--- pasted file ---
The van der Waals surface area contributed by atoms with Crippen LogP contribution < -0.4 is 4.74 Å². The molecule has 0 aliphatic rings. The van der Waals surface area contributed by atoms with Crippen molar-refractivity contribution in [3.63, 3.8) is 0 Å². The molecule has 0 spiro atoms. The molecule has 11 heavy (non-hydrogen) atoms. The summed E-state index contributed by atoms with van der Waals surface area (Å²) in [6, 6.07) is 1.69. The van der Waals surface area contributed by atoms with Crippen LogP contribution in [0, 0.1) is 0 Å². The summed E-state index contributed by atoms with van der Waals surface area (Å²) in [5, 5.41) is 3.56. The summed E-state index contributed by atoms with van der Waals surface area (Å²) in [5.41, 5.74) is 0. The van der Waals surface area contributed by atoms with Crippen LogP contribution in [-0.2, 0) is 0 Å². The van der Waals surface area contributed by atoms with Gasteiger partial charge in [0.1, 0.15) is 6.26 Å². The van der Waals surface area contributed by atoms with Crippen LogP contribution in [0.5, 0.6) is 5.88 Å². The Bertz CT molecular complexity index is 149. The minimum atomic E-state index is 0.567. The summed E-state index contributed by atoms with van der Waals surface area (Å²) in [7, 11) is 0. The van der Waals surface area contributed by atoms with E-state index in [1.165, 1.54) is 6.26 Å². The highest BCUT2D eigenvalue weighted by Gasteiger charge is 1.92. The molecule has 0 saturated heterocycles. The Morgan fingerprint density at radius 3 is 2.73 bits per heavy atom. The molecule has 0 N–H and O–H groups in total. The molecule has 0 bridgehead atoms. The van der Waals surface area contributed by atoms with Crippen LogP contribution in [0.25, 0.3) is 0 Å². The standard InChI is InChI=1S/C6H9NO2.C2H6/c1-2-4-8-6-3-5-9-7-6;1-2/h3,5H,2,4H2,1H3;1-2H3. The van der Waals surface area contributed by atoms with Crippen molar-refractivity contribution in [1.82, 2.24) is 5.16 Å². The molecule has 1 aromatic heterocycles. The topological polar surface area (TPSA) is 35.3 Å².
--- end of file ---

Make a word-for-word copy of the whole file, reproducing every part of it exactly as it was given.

The van der Waals surface area contributed by atoms with Crippen LogP contribution < -0.4 is 4.74 Å². The molecule has 0 aliphatic rings. The van der Waals surface area contributed by atoms with Crippen molar-refractivity contribution in [3.63, 3.8) is 0 Å². The molecule has 0 spiro atoms. The molecule has 11 heavy (non-hydrogen) atoms. The summed E-state index contributed by atoms with van der Waals surface area (Å²) in [6, 6.07) is 1.69. The van der Waals surface area contributed by atoms with Crippen LogP contribution in [0, 0.1) is 0 Å². The summed E-state index contributed by atoms with van der Waals surface area (Å²) in [5, 5.41) is 3.56. The summed E-state index contributed by atoms with van der Waals surface area (Å²) in [5.41, 5.74) is 0. The van der Waals surface area contributed by atoms with Crippen LogP contribution in [-0.2, 0) is 0 Å². The van der Waals surface area contributed by atoms with Gasteiger partial charge in [0.1, 0.15) is 6.26 Å². The van der Waals surface area contributed by atoms with Crippen LogP contribution in [0.5, 0.6) is 5.88 Å². The Bertz CT molecular complexity index is 149. The minimum atomic E-state index is 0.567. The summed E-state index contributed by atoms with van der Waals surface area (Å²) in [7, 11) is 0. The van der Waals surface area contributed by atoms with E-state index in [1.165, 1.54) is 6.26 Å². The highest BCUT2D eigenvalue weighted by Gasteiger charge is 1.92. The molecule has 0 saturated heterocycles. The Morgan fingerprint density at radius 3 is 2.73 bits per heavy atom. The molecule has 0 N–H and O–H groups in total. The molecule has 0 bridgehead atoms. The van der Waals surface area contributed by atoms with Crippen LogP contribution in [0.25, 0.3) is 0 Å². The standard InChI is InChI=1S/C6H9NO2.C2H6/c1-2-4-8-6-3-5-9-7-6;1-2/h3,5H,2,4H2,1H3;1-2H3. The van der Waals surface area contributed by atoms with Crippen molar-refractivity contribution in [1.82, 2.24) is 5.16 Å². The molecule has 1 aromatic heterocycles. The topological polar surface area (TPSA) is 35.3 Å².